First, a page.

Headey and Coster-Waldau Discuss Last Season’s Rape Controversy

In Game of Thrones, there are many scenes which could easily be referred to as “that scene.” There’s “that scene,” you know, The One Where They Cut Ned’s Head Off. There’s “that scene,” you know, “The One Where They Kill Everyone At The Wedding.” There’s “that scene,” you know, “The One Where That Dornish Guy’s Head Got Smooshed Like A Grape.”

And then…there’s “that scene.” The One Where We Can’t Agree On What Happened.

There’re a lot of controversial topics in Game of Thrones, including the violence and the sexual exploitation of characters. (This is, after all, the show that coined the term “sexposition.”) But the scene in the sept, where Jamie and Cersei have sex next to their son’s dead body, presents a particularly thorny issue.

The show would obviously like to make it clear that it never meant for the scene to read as rape. That was obvious from the outset, as Alex Graves, who directed it, came out and said plainly that he did not see himself as directing rape, but in fact a really weird sex scene. Although the actors stayed mostly mum at the time, now, a year later, both Headey and Coster-Waldau agree that rape was never the intent. As actors in the moment, they didn’t see themselves as acting out a rape scene either.

For Headey, it was an emotionally screwed up scene, but one her character wanted:

“It was a woman in grief for her dead child, and the father of the child—who happens to be her brother—who never really acknowledged the children is standing with her. We’ve all experienced grief. There’s a moment of wanting to fill a void, and that is often very visceral, physical. That, for me, is where she was at. There was an emotional block, and [her brother] was just a bit of a drug for her.”

For Coster-Waldau, it was a complicated scene, but he thought it would be more about the fact that they were having sex, you know, over their son’s dead body.

Most people I spoke to got from the scene what we were trying to show—a very complicated relationship, and two people in desperate need for each other. All these emotions going through them, it was never intended to be something where he forced—it wasn’t a rape, and it was never intended to be. But it’s one of those things where you can’t [publicly] say ‘it wasn’t rape,’ because then everybody goes, ‘How can you say it wasn’t rape?!’ But that was definitely not the intention.”

“Of course,” the actor quickly adds, “whatever people get from it, they get from it. But it did surprise me. I thought the outrage would be about that they were having sex in front of their dead son.”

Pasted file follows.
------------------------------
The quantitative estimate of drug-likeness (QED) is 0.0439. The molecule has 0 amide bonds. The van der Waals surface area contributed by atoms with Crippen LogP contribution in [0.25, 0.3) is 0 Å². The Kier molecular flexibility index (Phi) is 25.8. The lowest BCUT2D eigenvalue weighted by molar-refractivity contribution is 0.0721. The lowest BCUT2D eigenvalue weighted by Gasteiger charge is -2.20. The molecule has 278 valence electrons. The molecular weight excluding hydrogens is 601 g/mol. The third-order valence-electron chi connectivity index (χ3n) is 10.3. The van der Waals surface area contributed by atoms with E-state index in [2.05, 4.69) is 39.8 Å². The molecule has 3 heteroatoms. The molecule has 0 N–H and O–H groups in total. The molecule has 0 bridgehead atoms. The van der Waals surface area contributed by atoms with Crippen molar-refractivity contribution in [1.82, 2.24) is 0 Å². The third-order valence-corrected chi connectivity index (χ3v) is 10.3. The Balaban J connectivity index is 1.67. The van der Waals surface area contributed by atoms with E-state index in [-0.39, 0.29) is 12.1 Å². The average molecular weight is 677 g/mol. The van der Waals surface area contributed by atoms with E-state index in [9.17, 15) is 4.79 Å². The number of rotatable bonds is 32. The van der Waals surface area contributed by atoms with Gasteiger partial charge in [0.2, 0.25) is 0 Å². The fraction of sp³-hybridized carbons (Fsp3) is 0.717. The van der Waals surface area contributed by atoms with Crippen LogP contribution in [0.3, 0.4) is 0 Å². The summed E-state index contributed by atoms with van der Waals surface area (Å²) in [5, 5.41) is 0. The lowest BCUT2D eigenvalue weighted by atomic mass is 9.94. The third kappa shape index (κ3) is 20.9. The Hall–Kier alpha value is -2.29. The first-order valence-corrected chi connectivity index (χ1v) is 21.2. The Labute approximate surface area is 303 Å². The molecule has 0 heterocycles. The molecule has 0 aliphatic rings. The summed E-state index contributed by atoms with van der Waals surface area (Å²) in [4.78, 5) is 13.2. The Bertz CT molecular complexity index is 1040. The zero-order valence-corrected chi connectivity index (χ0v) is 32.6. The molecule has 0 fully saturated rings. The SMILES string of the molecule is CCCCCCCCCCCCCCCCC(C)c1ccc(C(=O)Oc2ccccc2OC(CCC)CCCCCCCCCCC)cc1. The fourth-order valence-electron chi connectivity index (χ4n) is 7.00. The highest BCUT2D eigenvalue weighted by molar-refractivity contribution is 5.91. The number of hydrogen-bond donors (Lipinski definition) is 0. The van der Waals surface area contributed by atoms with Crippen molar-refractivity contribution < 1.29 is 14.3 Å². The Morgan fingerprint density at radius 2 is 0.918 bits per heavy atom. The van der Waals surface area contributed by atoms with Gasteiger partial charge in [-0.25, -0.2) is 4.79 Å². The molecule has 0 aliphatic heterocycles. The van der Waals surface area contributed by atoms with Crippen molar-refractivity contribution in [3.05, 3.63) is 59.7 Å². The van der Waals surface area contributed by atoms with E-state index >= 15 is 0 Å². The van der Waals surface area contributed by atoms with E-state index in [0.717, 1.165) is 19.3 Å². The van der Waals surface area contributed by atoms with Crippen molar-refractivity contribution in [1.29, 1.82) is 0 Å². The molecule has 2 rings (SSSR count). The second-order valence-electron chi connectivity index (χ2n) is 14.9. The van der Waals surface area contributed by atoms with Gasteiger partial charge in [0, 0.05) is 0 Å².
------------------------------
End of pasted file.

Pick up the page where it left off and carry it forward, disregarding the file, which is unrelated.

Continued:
Although I had read the books and knew this scene was coming, I was genuinely shocked seeing it performed live. After all, in the books (where the scene is seen from Jaime’s perspective) Cersei does consent, and the sense we as readers get from it is exactly as Headey and Coster-Waldau describe–two people who can’t even admit publicly this was their kid, finding solace in a freaky moment.But that’s just it. The scene is seen from Jamie’s POV. You read his emotional state, you sense the connection he has with his sister. This is not something that can be easily translated to a third person POV of the kind presented in the TV show.

We should also note that this was not the first time the show’s third person POV changed something that felt “right” in the books to something that felt “wrong” on the screen. After all, there was no such thing as “Stupid Ned Stark” when people first read the books. When reading Ned’s story from his own perspective, telling Cersei he knows everything and giving her the chance to get out of dodge is the right thing to do. Trusting Littlefinger is the right thing to do. After all, everyone is honorable at their core, right?

But when I went back and reread the Jamie/Cersei sex scene, what had been clear cut in my head when I read it the first time suddenly became much murkier. Especially if you drew back and asked if Jamie’s perspective was dead on, or if it was skewed, the way Ned’s was. After all, people see things the way they want to. Jamie certainly would never want to see himself as forcing himself on Cersei.

So the show had a scene that was murky to begin with–which, to their credit, Benioff and Weiss, who wrote the episode, both acknowledged immediately. The problem–and this is partly an editing issue–is that no one took the time to make their intentions clear. Perhaps being within their own heads, as Jamie was, Benioff and Weiss thought it was obvious that these two were having this emotional moment. But as the scene is written murkily, it plays murkily. It would have been better if the scene had played an extra beat or three so that the audience could get a clear moment of Cersei changing those “nos” we clearly hear her speak on camera, to “yeses.”

But as Coster-Waldau says “Whatever people get from it, they get from it.” That’s the nature of art. Once it is released to the public, we see it as we will see it, and intentions fall to the wayside. But if there are more murky scenes to come–and on Game of Thrones, I would assume there will be–perhaps everyone should be a little more careful to make their points clear on film next time.

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